Some positive developments have been achieved under the new EU resettlement framework, which provides safe and legal pathways for people in need of international protection to reach Europe. This framework allows for the resettlement of an applicant for international protection – a third-country national or a stateless person – from one Member State to another, following a referral from the United Nations High Commissioner for Refugees (UNHCR). The main vulnerable categories covered by resettlement programmes will be women and girls, minors, survivors of violence or torture, persons with disabilities and other groups. Importantly, the regulation should make resettlement programmes more structured and ensure better coordination between the Member States, UNHCR and the EU. The success of this framework, though, rests on Member States’ commitments to realistic quotas and solid integration policies.

MPG research on migration and refugee integration shows that there is still wide variation in integration policy among Member States, leading to different levels of protection and access to rights in key areas of life. An holistic and realistic debate on EU asylum and integration should pay more attention to the diverging integration policy standards at the national level. Instead, the current policy agenda is overly focused on the reception phase and responsibility sharing mechanisms, and fails to consider the impact of integration policies on the functioning of the overall asylum system.

Third country cooperation and further externalisation

The Pact seems to excessively expand the concept of a “safe third country” as grounds for the inadmissibility of an asylum application. Asylum seekers coming from countries like Tunisia, Egypt, or Turkey, for example, will risk having their applications rejected without comprehensive assessment of their case, even if they face persecution or human rights violation in their own countries.

With its external dimension, the Pact also promotes collaboration with third countries in migration management by building on current EU migration partnership frameworks. It aims to reinforce international partnerships with a view to ensuring effective returns, combating migrant smuggling more effectively, and developing legal migration channels. This approach fits with the overall strategy of externalising EU migration policies in third countries, in the form of readmission agreements and development aid in return for tighter border controls, in line with the Jordan and Lebanon compacts, the EU-Turkey deal and readmission agreements signed with countries in the region. While the Pact emphasises the need to jointly assess the interests of both the EU and its partner countries in this realm, it does little to assuage the human rights concerns associated with the government practices of the third countries, either vis a vis migrants or their own citizens. The aid mechanisms attached to these readmission agreements are likely to empower governmental authorities and their practices, resulting not only in further human rights violations but also in undermining the normative power of Europe in foreign policy. MPG research also proves that these short-term remedies fail to address the root causes of migration and the desperation of asylum seekers fleeing conflict and their desire for a dignified life. Instead, they increase the pressure on transit countries and – at best – only slightly delay migration flows. Furthermore, these policies pave the way for third countries’ instrumentalisation of migration against the EU when points of difference arise, as seen in the cases of Turkey, Belarus and Morocco.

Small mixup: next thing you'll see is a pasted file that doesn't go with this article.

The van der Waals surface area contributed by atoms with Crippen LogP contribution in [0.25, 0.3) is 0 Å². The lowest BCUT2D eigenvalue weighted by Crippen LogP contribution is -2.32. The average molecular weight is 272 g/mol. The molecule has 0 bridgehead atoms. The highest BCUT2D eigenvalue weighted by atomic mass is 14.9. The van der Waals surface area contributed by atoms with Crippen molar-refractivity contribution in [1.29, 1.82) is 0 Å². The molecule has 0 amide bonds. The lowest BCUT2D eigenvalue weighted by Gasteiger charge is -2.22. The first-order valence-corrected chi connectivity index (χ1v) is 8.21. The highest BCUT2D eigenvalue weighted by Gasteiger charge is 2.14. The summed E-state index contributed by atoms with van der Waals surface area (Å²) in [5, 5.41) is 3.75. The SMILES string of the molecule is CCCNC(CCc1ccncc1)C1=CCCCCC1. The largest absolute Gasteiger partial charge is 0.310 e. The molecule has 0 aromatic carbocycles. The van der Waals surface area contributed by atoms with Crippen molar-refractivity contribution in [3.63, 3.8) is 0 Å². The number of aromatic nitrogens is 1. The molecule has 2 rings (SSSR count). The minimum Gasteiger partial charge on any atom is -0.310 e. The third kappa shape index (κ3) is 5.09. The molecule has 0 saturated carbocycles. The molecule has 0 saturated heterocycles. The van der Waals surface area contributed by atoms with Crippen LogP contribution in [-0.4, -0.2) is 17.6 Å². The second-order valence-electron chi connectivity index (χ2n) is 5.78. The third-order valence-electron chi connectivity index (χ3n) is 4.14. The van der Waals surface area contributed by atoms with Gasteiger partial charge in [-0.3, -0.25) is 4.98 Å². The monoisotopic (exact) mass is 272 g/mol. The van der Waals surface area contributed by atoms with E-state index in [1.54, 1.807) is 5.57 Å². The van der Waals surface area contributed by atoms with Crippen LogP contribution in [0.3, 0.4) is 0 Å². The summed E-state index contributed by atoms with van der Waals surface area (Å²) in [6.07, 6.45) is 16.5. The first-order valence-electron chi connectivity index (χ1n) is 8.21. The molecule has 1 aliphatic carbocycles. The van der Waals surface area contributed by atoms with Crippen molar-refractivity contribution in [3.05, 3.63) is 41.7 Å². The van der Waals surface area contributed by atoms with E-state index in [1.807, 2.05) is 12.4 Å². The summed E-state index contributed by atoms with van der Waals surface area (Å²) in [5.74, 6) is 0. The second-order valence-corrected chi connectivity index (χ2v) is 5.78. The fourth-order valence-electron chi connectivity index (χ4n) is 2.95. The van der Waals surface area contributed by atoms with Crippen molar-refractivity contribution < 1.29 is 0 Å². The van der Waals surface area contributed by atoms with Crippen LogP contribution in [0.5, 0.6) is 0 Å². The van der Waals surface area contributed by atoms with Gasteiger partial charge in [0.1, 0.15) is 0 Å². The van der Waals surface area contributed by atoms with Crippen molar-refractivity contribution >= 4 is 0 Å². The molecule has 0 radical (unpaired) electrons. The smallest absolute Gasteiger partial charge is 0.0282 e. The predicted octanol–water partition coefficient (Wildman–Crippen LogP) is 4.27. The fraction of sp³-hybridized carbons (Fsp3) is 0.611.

Despite the arduous, committed process that led to this final compromise, the Pact is missing important components. This agreement is a historical lost opportunity for the EU as it fails to address the dysfunctionalities of the Dublin system and keeps the main burden of responsibility for handling asylum requests on first countries of arrival, such as Greece, Italy and Spain.

Further, the new migration and asylum reform will lead to large pushbacks, disproportionate use of detention and substandard border, asylum and return procedures. The lack of safe and legal pathways to reach Europe, and the absence of an effective monitoring mechanism for border and asylum procedures, will have a counter-productive effect on the asylum system overall.

In terms of cooperation with third countries, the Pact reproduces the externalisation of migration policies, which has already proven to be short sighted and to have serious unintended consequences, such as the instrumentalisation of migrants by third countries and human rights abuses.

Finally, the debate at the EU level does not take into account the requirements for effective integration policies and the different approaches to migrant and refugee integration within Member States, and the Pact lacks a comprehensive, long-term approach to integration policy. To fill this gap, and in order to build a fair EU common asylum system, the EU needs to promote harmonised integration policies and ensure the adoption of the highest standards of integration in its Member States.

About the Migration Policy Group (MPG)

MPG is an independent think-and-do-tank based in Brussels. MPG’s purpose is rooted in its ability to inspire networks to provide evidence-based projects, research and campaigns in the areas of integration, migration and anti-discrimination.